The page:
“I didn’t Lom.  You’ve got to start listening to me.” 

Heyes had to take a couple of breaths before he could continue. 

“Wheat’s told you, Kyle’s told you, Wong’s told you, The Kid’s told you, now …I’m telling you …WE’RE NOT BACK AT DEVILS HOLE …WE AIN’T MURDERING ANYONE!”  

Heyes looked drained but he fixed Lom with a dark eyed glare.  

“Weaver knows we’re out of the business, Lom.  Probably thinks we’re in South America.  He’s got a couple of murdering gun happy low lifes, using our names.  …They’re using all the old gang’s names …to put the blame on us. No one’s looking at them for those murders.  They can literally get away with murder Lom…they know they ain’t gonna hang!”

Heyes took another restorative breath.

“Lom, they’ve even got an Indian running around frightening the passengers for Christ’s sakes.  Haff wasn’t even with the gang when we ran things.”

“And I’m supposed to take your word for that, am I Heyes? And I suppose, you didn’t get blown out of jail in Louvides …by Kyle, right? …I’m supposed to believe you were in a whole different State …rescuing a Professor Tung from certain death. Right?” sneered Lom. “Who do you think you’re talking to here?”

“No Lom …Here” Heyes looked beat.  “Read it fer yourself.  There’s been more killings.”  Heyes handed over Wong’s newspaper. Lom read the headline:

Terrified passengers have told this
Reporter that Hannibal Heyes and 
Jed ‘Kid’ Curry, leading the notorious 
Devils Hole Gang, have failed to…

Heyes couldn’t wait for the sheriff to read the whole article.

“You’ll see the gang used all the names Lom.  Me, Kid, Wheat, Preacher, Moondance, Lobo, Hank …and like I said …they even got an Indian and a Chinaman running around.  Mr Wong …never even went on any of the train robberies!”

“Yeah …Yeah …I can read.” Lom’s brow creased in worry, the foundations of his certainty beginning to crumble.

“Well you know where Wheat and Kyle were Lom.  You can see …where I was …”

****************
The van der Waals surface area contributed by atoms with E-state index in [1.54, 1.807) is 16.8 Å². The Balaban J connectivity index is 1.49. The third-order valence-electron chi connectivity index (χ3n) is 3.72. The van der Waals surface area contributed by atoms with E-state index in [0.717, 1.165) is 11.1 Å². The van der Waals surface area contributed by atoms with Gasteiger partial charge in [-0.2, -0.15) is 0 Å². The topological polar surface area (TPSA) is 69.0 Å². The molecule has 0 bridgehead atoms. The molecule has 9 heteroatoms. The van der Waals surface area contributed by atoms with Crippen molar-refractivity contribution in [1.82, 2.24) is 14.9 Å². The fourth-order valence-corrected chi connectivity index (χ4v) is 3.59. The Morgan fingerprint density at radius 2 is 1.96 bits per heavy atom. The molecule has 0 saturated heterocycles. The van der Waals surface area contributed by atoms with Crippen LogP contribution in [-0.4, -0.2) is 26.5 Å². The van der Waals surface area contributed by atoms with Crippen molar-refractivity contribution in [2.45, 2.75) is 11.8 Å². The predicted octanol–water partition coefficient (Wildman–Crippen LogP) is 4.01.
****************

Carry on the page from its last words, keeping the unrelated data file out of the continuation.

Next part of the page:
“Don’t mean The Kid wasn’t there …” said Lom belligerently, not wanting to let go of the strongly held beliefs he’d been acting on for weeks just yet.

“LOM…” Kid sounded vicious.

“Lom it’s not us.” Heyes puts a hand up to stop Kid.  “You can see its not us …can’t you?” 

Heyes sees doubt writ clear across Lom’s face and knows he’s winning.  He puts on a conciliatory tone. 

“Haff was here …with me, Wong and Kid were just outside Yeller Dog …coming to meet …Wheat and Kyle.”

“Yeah …Wong had me hog tied!” spat Kid menacingly.

“Preacher’s …in Carson City …visiting family, Lobo …took a bullet, bad …he’s been recuperating …at Kyle’s sisters place for months, Hanks there with him.  None of the names they were using …were real Lom. Its weavers gang.  Its Weavers killers. Not us. NOT ANY OF US!” 

Heyes took a long meaningful look at his cousin, now stood glaring at Lom.

“I can see you couldn’t have been there Heyes, nor Wheat …nor Kyle…” Lom conceded “Doesn’t explain why you …AND THE KID HERE …are running around Wyoming, practically at the Hole.”  

Lom fixed his gaze on Heyes searching the lie. 

“You sure you weren’t up here …trying to talk some sense …into your HOTHEAD cousin, Heyes?”

Heyes was feeling exhausted.  He could see there was unfinished business between Kid and the sheriff, but it would have to wait.  He told Kid with a look to let it pass.

“It does explain it, Lom” he said quietly.  “You know it does.  We knew as soon as we heard about the killings …and Kyle blew us out of Louvides” Heyes rolled his eyes in submission of that lie, “…that the amnesty was blown …that you’d be gunning for us …just like you are.” Heyes sighed.  “We knew we’d have to put it right. Clear our names …or we’d have no chance at the amnesty…”

“Amnesty? …After THIS!” Lom slapped the paper “You’ve gotta be kidding me!”

“What choice do we have Lom?” said a cold voiced Curry. “We’ve done it before.  Put things right.  We’ll have to do it …again, is all.”

“Come back from MASS MURDER!? Convince the Governor …it wasn’t you? HOW!? How you gonna do that?  You gonna ride into Devils Hole and …BEAT confessions out of the Weaver gang?”

Kid looked a bit lost.

“No …no …but Heyes here will think of something …won’t you Heyes?” 

Kid put a hand on his cousin’s shoulder.  Heyes slumped, like that hand was weighing heavily on him.  He looked skywards, then rolled his eyes around the tent.  His eyes came to rest on Kid’s ludicrous Dime Novel.  

He smiled sceptically.

“Yes Kid …I’ll think of something.  I always do.”